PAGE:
Let’s all acknowledge that often times, we do know exactly what’s going on in other people’s lives.
I know that one friend from high school got divorced and has a new boyfriend. I know that girl, who I attended to 1st – 12th grade with, recently lost her mom to cancer. I know so-and-so had a baby; I know yada-yada just got married.
We all hear things, see things, know things.
So why is it so hard to acknowledge this stuff in a real, meaningful way? I’m definitely of the mindset that a Facebook “Like” or “Congrats!” or “HBD!” is completely sufficient for giving kudos to another human being when good stuff happens (though a card or email or text is even better).
But when the shit hits the fan, we should all try a little harder.
I recently had lunch with Lena, a friend who lost her husband to cancer. She mentioned that in times of tragedy, it’s really interesting who shows up and who doesn’t. Who calls, who sends a note, who comes to your house and does your laundry. She said hearing from her husband’s former classmates, long-lost friends, relatives and coworkers meant so much to their family.
I nodded in agreement, secretly thinking of all the times I hadn’t “shown up.”
Of course, with my truly close people, I am there. These are the people where there’s absolutely no question that they would want to hear from me. But what about when a colleague loses a parent, or distant relative finds out they have cancer, or a person who you totally knew 10 or 20 years ago, but mostly lost touch with aside from liking their random Facebook update, is dealing with a terribly sick child?
If “maybe I should send a card” or “maybe I should go to the funeral” even crosses your mind, you probably should.
A few years ago, I skipped a childhood friend’s mom’s funeral. It’s literally years later and I still feel crappy about it. There is NO WAY my non-appearance was noted. However, if I had shown up, my friend would’ve noticed. It would have made her feel good, even just for a fleeting moment– not because it was me, but because it means your mom mattered to me. And her mom did matter to me! She was so kind and let us swim in their pool and eat all their food and stay up waaay to late watching scary movies we were waaay too young to watch.
But I didn’t go because I was like, “would it be weird if I went? That would be weird, right? No one would notice if I didn’t go, but it would be weird if I went. Right?”
And the reason I know this for sure is because I am still thinking about how I didn’t go to my friend’s mom’s funeral. It still feels bad. I had people who’d only met my grandmother ONE TIME show up at her funeral. That mattered to me. And my friend Lena said total randos who sent a note while her husband was in hospice mattered. So often, we don’t say or do anything because it’s uncomfortable. Death and tragedy make us all act weird.
But just get over it already. We’re better than that.
In the past year, I’ve tried to be better about this, even when I thought hrm… that might be awkward.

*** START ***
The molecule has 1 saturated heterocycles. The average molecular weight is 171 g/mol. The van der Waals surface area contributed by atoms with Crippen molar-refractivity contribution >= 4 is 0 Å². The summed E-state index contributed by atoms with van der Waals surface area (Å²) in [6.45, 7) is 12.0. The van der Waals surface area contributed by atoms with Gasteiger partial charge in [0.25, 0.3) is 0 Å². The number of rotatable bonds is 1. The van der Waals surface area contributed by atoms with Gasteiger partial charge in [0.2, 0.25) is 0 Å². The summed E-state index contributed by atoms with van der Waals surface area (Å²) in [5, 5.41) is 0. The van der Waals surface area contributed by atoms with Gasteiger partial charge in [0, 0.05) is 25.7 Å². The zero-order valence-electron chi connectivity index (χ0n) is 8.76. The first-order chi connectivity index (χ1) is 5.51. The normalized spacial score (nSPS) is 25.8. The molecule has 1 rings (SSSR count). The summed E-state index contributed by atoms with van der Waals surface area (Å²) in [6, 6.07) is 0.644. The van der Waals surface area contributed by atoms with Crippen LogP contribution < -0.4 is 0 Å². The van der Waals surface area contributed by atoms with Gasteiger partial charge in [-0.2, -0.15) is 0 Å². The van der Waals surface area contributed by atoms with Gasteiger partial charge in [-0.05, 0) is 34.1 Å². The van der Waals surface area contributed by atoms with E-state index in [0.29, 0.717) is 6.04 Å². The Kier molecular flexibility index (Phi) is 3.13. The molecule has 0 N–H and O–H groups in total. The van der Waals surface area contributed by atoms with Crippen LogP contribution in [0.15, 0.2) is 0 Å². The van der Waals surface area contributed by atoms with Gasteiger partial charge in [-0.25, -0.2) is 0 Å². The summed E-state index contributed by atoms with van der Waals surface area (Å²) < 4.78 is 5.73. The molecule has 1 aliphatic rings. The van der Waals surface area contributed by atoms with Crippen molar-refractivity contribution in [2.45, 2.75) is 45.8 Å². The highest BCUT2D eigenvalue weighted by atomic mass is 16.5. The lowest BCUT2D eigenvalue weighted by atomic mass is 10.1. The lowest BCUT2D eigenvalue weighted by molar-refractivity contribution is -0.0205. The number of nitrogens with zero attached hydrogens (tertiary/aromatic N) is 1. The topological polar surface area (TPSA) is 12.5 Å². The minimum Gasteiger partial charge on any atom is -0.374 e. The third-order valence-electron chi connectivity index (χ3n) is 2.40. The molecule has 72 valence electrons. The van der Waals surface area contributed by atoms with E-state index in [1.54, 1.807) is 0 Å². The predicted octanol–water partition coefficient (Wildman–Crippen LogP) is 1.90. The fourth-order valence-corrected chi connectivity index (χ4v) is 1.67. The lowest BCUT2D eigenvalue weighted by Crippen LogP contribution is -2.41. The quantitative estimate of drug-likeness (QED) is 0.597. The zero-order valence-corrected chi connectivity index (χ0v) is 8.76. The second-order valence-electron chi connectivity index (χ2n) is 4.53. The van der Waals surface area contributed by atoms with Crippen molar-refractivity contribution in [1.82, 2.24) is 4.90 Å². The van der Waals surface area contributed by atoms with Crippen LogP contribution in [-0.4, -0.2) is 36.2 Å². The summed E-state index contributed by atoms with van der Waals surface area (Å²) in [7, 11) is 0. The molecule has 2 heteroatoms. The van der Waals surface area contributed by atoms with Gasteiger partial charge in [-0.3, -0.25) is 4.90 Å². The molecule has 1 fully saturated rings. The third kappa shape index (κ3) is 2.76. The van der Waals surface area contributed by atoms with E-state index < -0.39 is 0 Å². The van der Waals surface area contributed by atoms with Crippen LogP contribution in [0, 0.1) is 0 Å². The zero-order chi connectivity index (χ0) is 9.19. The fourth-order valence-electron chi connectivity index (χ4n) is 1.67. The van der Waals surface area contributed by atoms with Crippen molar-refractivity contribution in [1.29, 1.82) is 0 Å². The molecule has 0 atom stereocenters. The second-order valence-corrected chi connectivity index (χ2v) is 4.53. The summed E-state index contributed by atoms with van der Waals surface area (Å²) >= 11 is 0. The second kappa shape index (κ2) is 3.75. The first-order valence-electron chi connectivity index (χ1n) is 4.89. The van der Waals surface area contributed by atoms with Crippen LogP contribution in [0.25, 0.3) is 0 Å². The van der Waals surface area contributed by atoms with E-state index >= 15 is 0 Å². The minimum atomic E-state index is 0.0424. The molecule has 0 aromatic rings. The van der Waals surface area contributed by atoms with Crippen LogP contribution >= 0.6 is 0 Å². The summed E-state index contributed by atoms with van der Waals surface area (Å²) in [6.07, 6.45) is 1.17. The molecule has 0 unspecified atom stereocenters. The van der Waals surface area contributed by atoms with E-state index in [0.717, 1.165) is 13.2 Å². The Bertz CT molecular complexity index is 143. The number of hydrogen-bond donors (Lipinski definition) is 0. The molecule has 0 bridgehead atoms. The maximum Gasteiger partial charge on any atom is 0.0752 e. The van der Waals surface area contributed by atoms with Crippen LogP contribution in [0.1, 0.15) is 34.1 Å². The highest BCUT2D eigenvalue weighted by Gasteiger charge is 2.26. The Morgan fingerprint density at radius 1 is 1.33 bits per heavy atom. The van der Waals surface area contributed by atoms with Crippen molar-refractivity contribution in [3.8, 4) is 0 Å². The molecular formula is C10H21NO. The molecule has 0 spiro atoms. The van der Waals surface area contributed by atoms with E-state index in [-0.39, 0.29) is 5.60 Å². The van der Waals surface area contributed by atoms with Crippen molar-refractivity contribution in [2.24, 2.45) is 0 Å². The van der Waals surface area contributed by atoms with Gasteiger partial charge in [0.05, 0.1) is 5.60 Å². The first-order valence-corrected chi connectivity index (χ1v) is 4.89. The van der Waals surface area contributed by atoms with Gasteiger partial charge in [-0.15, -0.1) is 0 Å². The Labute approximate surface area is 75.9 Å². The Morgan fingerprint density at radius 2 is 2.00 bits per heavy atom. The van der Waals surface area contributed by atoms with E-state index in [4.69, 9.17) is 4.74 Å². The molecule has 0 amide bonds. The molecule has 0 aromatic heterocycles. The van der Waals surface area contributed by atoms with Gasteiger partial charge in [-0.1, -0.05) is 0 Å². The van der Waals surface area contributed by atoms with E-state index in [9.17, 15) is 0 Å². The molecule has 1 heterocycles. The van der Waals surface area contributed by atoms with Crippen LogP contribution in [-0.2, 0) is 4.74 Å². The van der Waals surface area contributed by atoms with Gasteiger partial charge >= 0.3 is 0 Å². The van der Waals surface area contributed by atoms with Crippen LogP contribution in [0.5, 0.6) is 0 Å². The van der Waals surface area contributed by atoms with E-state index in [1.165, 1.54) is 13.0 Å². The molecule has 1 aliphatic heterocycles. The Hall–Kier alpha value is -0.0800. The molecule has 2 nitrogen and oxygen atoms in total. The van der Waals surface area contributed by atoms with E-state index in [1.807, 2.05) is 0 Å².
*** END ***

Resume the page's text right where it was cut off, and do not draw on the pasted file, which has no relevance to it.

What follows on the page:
The first was when my great-aunt was diagnosed with terminal cancer. I made it a point to visit her & her husband in the following week. I called first to make sure they were accepting visitors. I hung out for less than 45 minutes (remember, sick people don’t have a whole lot of energy). We had the best conversation and it was actually kind of fun.
Last spring, I heard a high school friend was battling a rare form of cancer. We hadn’t spoken in years, but I sent her a card and some granola.
Just a month ago, my honorary uncle entered hospice. This is a guy I’ve known and loved my entire life. He lives on the other side of the country, and I didn’t feel like a card would cut it. But calling seemed so hard. What do you say? How are you? He’s in hospice, so um, probably not that good. It took me five days to muster the courage to call. But I eventually did, and was kind of relieved when I got his voicemail. I kept it simple.
Hi Bob, it’s Molly. Wanted to call and say I love you and I’m thinking about you.
I don’t know how my messages, visits, phone calls and cards went over. That’s not the point. And I am not sharing this to be like look at me, I’m awesome! It’s about getting out of your head (should I or shouldn’t I?) and showing compassion for the people who’ve made your life better. A Like on Facebook is way easier than calling or sending a card, but sending a card is way easier than losing a loved one or dealing with an illness. Really, it’s the least you can do. People won’t think you’re weird for reaching out or showing up, they will be touched.
And remember: one day, your shit will hit the fan. Would you rather people show up or not? Right.
So send a thinking about you card. Share a story via email. Call. Visit. Make a donation on someone’s behalf to an organization they care about. Go to the memorial service. It’s not weird. It’s life. It’s kindness.
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I’m no expert on this topic… If you’re so inclined to share, how did people show up for you when you were grieving or going through a tough time? What helped? What didn’t?
Want to connect with someone going through some stuff, but don’t know what to say? Keep it simple. Here’s an excellent piece called “How to Not be a Dick To Someone Who Just Lost a Family Member,” written by an older-than-her-years high school senior who lost her sister. Brilliance.